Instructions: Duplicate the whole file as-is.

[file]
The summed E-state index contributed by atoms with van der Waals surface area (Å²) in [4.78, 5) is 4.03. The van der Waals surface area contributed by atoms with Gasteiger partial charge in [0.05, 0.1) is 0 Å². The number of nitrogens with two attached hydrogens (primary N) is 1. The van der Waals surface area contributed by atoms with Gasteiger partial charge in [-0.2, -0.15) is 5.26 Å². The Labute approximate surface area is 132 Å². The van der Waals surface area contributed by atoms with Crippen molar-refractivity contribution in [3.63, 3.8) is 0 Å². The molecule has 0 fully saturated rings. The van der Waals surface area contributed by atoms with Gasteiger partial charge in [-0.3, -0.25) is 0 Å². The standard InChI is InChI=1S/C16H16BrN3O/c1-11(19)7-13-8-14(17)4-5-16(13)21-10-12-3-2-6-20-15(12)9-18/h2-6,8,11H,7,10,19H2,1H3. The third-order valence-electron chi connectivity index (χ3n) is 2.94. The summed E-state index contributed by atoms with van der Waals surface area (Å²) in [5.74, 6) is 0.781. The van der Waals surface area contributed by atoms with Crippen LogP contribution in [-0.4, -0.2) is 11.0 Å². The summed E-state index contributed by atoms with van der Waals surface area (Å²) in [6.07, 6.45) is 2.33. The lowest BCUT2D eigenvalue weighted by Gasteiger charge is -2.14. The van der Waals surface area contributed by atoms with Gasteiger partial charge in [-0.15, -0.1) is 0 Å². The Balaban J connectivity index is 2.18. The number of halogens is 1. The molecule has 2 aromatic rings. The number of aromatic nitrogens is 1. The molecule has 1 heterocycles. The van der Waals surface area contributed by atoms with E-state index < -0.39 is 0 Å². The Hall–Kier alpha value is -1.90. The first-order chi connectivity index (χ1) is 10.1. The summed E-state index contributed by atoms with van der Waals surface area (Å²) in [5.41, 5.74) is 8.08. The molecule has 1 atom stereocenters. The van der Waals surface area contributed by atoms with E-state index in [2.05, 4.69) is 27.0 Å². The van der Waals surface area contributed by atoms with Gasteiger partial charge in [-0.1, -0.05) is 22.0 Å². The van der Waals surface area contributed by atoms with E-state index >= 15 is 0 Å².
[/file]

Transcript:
The summed E-state index contributed by atoms with van der Waals surface area (Å²) in [4.78, 5) is 4.03. The van der Waals surface area contributed by atoms with Gasteiger partial charge in [0.05, 0.1) is 0 Å². The number of nitrogens with two attached hydrogens (primary N) is 1. The van der Waals surface area contributed by atoms with Gasteiger partial charge in [-0.2, -0.15) is 5.26 Å². The Labute approximate surface area is 132 Å². The van der Waals surface area contributed by atoms with Crippen molar-refractivity contribution in [3.63, 3.8) is 0 Å². The molecule has 0 fully saturated rings. The van der Waals surface area contributed by atoms with Gasteiger partial charge in [-0.3, -0.25) is 0 Å². The standard InChI is InChI=1S/C16H16BrN3O/c1-11(19)7-13-8-14(17)4-5-16(13)21-10-12-3-2-6-20-15(12)9-18/h2-6,8,11H,7,10,19H2,1H3. The third-order valence-electron chi connectivity index (χ3n) is 2.94. The summed E-state index contributed by atoms with van der Waals surface area (Å²) in [5.74, 6) is 0.781. The van der Waals surface area contributed by atoms with Crippen LogP contribution in [-0.4, -0.2) is 11.0 Å². The summed E-state index contributed by atoms with van der Waals surface area (Å²) in [6.07, 6.45) is 2.33. The lowest BCUT2D eigenvalue weighted by Gasteiger charge is -2.14. The van der Waals surface area contributed by atoms with Gasteiger partial charge in [-0.15, -0.1) is 0 Å². The Balaban J connectivity index is 2.18. The number of halogens is 1. The molecule has 2 aromatic rings. The number of aromatic nitrogens is 1. The molecule has 1 heterocycles. The van der Waals surface area contributed by atoms with E-state index < -0.39 is 0 Å². The Hall–Kier alpha value is -1.90. The first-order chi connectivity index (χ1) is 10.1. The summed E-state index contributed by atoms with van der Waals surface area (Å²) in [5.41, 5.74) is 8.08. The molecule has 1 atom stereocenters. The van der Waals surface area contributed by atoms with E-state index in [2.05, 4.69) is 27.0 Å². The van der Waals surface area contributed by atoms with Gasteiger partial charge in [-0.1, -0.05) is 22.0 Å². The van der Waals surface area contributed by atoms with E-state index >= 15 is 0 Å².